Creating a PPTP VPN provides basic encryption but is better than none.
Install the necessary software (pptpd, pop):
user@ubuntu:~# sudo apt-get install pptpd ppp
user@ubuntu:~# sudo vi /etc/pptpd.conf
Add at the bottom of the file:
localip 192.168.2.1 remoteip 192.168.2.2-10
The value of “remoteip” will be the IP address range that are going to be used for the VPN upon successful connection. Currently, we have here 9 addresses, which is enough for concurrent devices.
Configure the pptpd daemon:
user@ubuntu:~# sudo vi /etc/ppp/pptpd-options #require-mppe-128 replace “#ms-dns 10.0.0.1″ with “ms-dns 184.108.40.206″ replace “#ms-dns 10.0.0.2″ with “ms-dns 220.127.116.11″
The addresses above are for the Google Public DNS server and are used for speed you can use any DNS servers.
Configure the username and password that will be used to authenticate client accessing the VPN:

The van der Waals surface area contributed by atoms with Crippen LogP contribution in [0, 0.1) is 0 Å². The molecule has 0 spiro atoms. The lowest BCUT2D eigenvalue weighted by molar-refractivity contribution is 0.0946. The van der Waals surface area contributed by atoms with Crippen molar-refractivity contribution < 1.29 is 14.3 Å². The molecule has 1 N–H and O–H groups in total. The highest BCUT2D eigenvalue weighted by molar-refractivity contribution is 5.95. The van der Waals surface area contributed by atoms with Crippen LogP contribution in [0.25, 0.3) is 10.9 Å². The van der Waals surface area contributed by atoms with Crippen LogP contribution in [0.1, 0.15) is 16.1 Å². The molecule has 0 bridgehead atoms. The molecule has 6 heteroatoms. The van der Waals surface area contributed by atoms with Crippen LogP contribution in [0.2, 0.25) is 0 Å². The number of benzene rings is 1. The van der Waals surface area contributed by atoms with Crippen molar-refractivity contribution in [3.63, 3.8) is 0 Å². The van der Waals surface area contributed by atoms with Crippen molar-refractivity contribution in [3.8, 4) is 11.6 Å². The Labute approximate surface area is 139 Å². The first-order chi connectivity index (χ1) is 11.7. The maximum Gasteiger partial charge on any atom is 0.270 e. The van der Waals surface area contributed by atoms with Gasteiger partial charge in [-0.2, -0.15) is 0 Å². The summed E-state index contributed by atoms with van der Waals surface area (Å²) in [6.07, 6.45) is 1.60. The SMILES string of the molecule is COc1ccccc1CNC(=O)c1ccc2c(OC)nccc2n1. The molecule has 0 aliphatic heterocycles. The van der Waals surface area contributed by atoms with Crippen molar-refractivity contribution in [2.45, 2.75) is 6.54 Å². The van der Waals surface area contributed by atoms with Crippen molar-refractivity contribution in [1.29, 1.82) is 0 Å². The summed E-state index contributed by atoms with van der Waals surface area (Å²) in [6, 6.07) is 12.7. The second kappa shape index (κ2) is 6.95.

user@ubuntu:~# sudo vi /etc/ppp/chap-secrets # client server secret IP addresses [UserName] pptpd [Password] *
Replace [UserName] with the username you wish to use these are not local user names just names used to connect.
Replace [Password] with the password you wish to use (I suggest a long random password.
Enable IP forwarding in the kernel which will forward the VPN IP to the public IP:
user@ubuntu:~# sudo vi /etc/sysctl.conf Uncomment the line “net.ipv4.ip_forward=1″
For IPv6, uncomment “net.ipv6.conf.all.forwarding=1″
user@ubuntu:~# sudo sysctl -p
Enable IP forwarding in ufw if you have ufw enabled:
sudo vi /etc/default/ufw
Change the value of “DEFAULT_FORWARD_POLICY” from “DROP” to “ACCEPT”
Now we need to enable NAT translation:
sudo iptables -t nat -A POSTROUTING -o eth0 -j MASQUERADE
To make sure this setting is held on reboot add the following to the /etc/rc.local file before exit 0
iptables -t nat -A POSTROUTING -o eth0 -j MASQUERADE
Restart the Networking services in order to start new IPs and PPTPD services:
sudo /etc/init.d/networking restart sudo /etc/init.d/pptpd restart